This unusual looking albacore tuna was caught during a July fishing tournament in Ilwaco.

This unusual looking tuna was caught during a July fishing tournament in Ilwaco.

PACIFIC NORTHWEST — It’s been a summer of frenetic fishing in the Pacific Northwest, with rare sightings and record catch.

Recreational fishermen along the Oregon and Washington coasts are reporting some of the best albacore tuna fishing in years, in addition to unusual sightings and reeling in some unusual bycatch, a perceived result of warm-water conditions offshore.

Record catch

A Washington state record 92-pound bluefin tuna was reeled in off the southern coast of Ilwaco by a recreational angler Aug. 12, shattering the previous record set in 2014 by more than 50 pounds.

A Washington state record 92-pound Bluefin tuna was reeled in off the southern coast of Ilwaco by a recreational angler August 12

A Washington state record 92-pound bluefin tuna was reeled in off the southern coast from Ilwaco by a recreational angler Aug. 12, shattering the previous record set in 2014 by more than 50 pounds. He preferred not to be identified.

An abundance of albacore tuna close to shore, some less than 30 miles, has resulted in a boon for local recreational fleets as their relative proximity has permitted more boats to reach the fish in a manageable amount of time.

Several recreational charter skippers are reporting the best tuna fishing in years, with dozens of tuna being caught daily on trips out of Ilwaco, Warrenton and Astoria.

Oregon is on track to set a new seasonal record for recreational albacore landings, according to the Oregon Department of Fish and Wildlife.

Astoria-based Total Fisherman Guide Service owner Kevin Newell said it’s the best fishing in his nearly 20 years of guiding.

With no set daily limit for albacore in Washington, recreational fishermen are permitted to “plug the boat” with as many fish as they can fit.

Shake N' Bake deckhand Clark Von Essen, left, holds an albacore tuna that was bitten by an estimated 200-pound mako shark during a charter trip in July

Shake N’ Bake deckhand Clark Von Essen, left, holds an albacore tuna that was bitten by an estimated 200-pound mako shark during a charter trip in July. Fishermen are reporting increased interactions with fish species typically found in the southern Pacific, including marlin, sharks and mahi-mahi.

Shake N’ Bake owner Mike Colbach has had several 50-plus fish days on his Ilwaco-based charter this season. In 2018, Colbach curtailed charter trips due to poor tuna fishing, but this summer he’s adding dates to the calendar and encouraging customers to book.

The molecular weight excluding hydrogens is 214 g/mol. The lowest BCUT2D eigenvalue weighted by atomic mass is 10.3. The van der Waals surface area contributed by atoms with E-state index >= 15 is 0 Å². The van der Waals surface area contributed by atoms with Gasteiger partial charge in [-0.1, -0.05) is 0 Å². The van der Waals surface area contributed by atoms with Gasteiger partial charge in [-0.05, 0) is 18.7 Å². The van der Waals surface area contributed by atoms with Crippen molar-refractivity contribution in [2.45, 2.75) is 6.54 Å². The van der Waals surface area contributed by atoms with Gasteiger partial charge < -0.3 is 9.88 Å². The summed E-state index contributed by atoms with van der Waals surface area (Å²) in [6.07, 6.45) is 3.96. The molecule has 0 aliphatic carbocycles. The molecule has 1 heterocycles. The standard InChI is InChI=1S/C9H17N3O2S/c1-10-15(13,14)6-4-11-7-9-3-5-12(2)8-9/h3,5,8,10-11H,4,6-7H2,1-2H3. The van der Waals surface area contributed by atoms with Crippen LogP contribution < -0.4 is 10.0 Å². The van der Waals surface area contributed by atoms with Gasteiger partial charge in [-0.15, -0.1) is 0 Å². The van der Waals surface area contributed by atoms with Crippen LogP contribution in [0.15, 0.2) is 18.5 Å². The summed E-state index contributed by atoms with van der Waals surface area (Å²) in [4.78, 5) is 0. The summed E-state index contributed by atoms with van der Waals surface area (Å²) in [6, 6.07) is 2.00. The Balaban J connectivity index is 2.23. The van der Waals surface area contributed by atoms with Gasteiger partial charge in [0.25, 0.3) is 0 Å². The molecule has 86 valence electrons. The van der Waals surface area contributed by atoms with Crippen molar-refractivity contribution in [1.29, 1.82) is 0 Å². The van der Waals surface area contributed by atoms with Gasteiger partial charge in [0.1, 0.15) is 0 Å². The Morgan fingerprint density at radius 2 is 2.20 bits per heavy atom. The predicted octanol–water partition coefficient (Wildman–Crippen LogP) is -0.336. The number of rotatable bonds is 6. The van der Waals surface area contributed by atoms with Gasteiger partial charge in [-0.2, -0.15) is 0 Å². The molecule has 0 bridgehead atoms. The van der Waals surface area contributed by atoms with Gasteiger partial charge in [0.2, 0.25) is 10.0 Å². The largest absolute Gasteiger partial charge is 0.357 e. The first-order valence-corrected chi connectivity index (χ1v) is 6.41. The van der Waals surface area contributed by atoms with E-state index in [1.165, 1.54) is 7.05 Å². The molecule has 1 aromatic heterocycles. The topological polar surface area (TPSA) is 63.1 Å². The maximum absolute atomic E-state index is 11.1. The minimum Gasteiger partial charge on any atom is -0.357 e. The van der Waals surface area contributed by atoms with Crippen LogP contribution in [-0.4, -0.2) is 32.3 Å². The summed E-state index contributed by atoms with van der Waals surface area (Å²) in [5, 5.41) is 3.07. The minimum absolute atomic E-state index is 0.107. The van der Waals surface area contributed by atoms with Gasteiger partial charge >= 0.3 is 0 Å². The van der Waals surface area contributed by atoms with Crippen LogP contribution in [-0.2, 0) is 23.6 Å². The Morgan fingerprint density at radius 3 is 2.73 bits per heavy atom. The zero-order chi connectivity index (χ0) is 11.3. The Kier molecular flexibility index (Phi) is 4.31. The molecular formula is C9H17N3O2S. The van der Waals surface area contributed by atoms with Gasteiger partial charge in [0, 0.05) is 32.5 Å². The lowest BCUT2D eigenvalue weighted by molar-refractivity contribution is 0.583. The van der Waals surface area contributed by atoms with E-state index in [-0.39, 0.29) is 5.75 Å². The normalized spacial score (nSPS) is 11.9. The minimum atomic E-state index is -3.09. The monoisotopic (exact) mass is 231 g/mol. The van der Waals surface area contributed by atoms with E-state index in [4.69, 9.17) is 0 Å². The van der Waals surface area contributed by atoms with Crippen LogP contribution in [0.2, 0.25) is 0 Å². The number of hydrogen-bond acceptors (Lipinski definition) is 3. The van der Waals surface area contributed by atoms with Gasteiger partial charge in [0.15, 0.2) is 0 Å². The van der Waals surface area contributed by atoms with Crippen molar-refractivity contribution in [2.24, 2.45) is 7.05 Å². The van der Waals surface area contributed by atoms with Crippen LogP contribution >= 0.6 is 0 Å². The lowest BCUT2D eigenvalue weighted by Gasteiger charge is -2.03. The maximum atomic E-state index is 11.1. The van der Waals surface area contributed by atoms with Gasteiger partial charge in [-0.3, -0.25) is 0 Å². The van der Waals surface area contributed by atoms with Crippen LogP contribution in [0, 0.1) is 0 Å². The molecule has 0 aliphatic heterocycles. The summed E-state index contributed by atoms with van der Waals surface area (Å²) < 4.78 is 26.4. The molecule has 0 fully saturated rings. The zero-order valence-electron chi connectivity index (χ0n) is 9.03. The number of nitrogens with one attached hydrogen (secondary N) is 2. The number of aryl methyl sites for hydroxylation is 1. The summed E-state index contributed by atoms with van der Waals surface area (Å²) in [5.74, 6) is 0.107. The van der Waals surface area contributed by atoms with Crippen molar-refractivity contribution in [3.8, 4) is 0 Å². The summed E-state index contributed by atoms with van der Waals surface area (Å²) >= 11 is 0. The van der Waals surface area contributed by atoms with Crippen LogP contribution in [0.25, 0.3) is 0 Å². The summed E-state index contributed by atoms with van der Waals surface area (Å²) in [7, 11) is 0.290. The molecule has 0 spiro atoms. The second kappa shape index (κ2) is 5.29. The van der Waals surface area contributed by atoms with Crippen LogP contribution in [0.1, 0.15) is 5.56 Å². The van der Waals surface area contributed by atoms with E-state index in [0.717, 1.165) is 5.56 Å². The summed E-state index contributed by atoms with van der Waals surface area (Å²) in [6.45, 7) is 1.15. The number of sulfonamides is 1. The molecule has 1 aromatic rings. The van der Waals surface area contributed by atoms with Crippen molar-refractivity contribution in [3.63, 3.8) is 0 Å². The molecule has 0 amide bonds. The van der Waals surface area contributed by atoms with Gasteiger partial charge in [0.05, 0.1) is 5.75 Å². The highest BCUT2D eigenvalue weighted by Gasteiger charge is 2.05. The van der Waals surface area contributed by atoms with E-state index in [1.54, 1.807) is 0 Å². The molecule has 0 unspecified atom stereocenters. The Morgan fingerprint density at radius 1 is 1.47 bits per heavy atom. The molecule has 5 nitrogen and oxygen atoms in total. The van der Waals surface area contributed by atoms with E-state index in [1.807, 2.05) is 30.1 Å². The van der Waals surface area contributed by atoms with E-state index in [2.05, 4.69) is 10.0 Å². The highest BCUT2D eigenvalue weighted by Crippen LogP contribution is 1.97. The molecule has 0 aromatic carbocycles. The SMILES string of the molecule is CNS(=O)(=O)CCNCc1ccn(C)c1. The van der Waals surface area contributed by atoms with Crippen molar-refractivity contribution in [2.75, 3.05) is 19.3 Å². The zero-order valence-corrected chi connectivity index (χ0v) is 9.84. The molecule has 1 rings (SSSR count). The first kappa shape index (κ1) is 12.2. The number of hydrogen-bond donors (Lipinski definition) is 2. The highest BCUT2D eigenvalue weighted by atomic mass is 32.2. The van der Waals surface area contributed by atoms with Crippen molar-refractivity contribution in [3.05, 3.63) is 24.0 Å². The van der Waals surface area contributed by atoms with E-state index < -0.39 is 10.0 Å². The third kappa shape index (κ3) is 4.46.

During the Offshore Tuna Classic in Ilwaco in late July, each of the 30 participating boats caught tuna, a rare occurrence according to tournament chairman Del Stephens, who also reported tuna were spotted less than 15 miles offshore. Typically albacore are found between 40 to 80 miles offshore, but can be further depending on water surface temperatures.

Rare sightings

Hookups of Pacific blue marlin and striped marlin, often caught in the warmer waters off the Baja California coast, have surprised several fishermen trolling off the Washington coast. No official landings have been reported as the big fish regularly break off lighter albacore rigs.

Increased landings of bluefin, big eye tuna, mahi-mahi and mako sharks, more commonly caught in the South Pacific, have been reported along with sightings of rare species including Humboldt squid and blue whales. A large sunfish washed ashore on Benson Beach in Cape Disappointment State Park.

Ocean sunfish

Maimai Benson examines a washed up sunfish on Benson Beach in Cape Disappointment State Park in August 2019. Also called mola mola, they’re somewhat uncommon in ocean waters with temperatures under 54 degrees. They occasionally turn up in the North Pacific around the mouth of the Columbia.

“It’s been kind of unusual,” said Western Fishboat Owners Association executive director Wayne Heikkila, who monitors the tuna fishing season coastwide from California to Washington as part of non-profit group representing 400 albacore fishermen on the West Coast. “Guys have been catching bluefin, big eye and mahi-mahi.”

Heikkila said ocean conditions could be causing the catch anomalies.

“I think this warm water is doing some strange things and we just don’t quite know good or bad. With all those other species showing up this high in Washington and Oregon, you really don’t see that. I’ve seen it in California during years when we’ve had El Niños, sometimes you catch some different species off central California, but there’s been a lot of different species around this year,” he said.

Total Fisherman Guide Service owner Kevin Newell, bottom right, unloads tuna after a successful charter trip Friday, Aug. 23 in Ilwaco.

Total Fisherman Guide Service owner Kevin Newell, bottom right, unloads tuna after a successful Aug. 23 charter trip in Ilwaco.

The warm water is impacting fisheries elsewhere too.

“The water offshore is 70 degrees and (if you look at water charts) it goes way up toward Alaska,” Heikkila said.

“Alaska is having real problems with hot water this year. There seems to be a narrower band of cooler water anywhere from 30 to 100 miles off the beach, the area where we normally catch fish in the summer, and it seems there a lot of hot water offshore. I can’t really say I can compare this year to any so far. It’s just a little bit different.”

EDITOR’S NOTE: Commercial tuna fishermen haven’t reported the same level of success as their recreational counterparts. See the September edition of Coast River Business Journal for details.

Luke Whittaker is a staff writer for Coast River Business Journal and the Chinook Observer. Contact him at 360-642-8181 or lwhittaker@crbizjournal.com.

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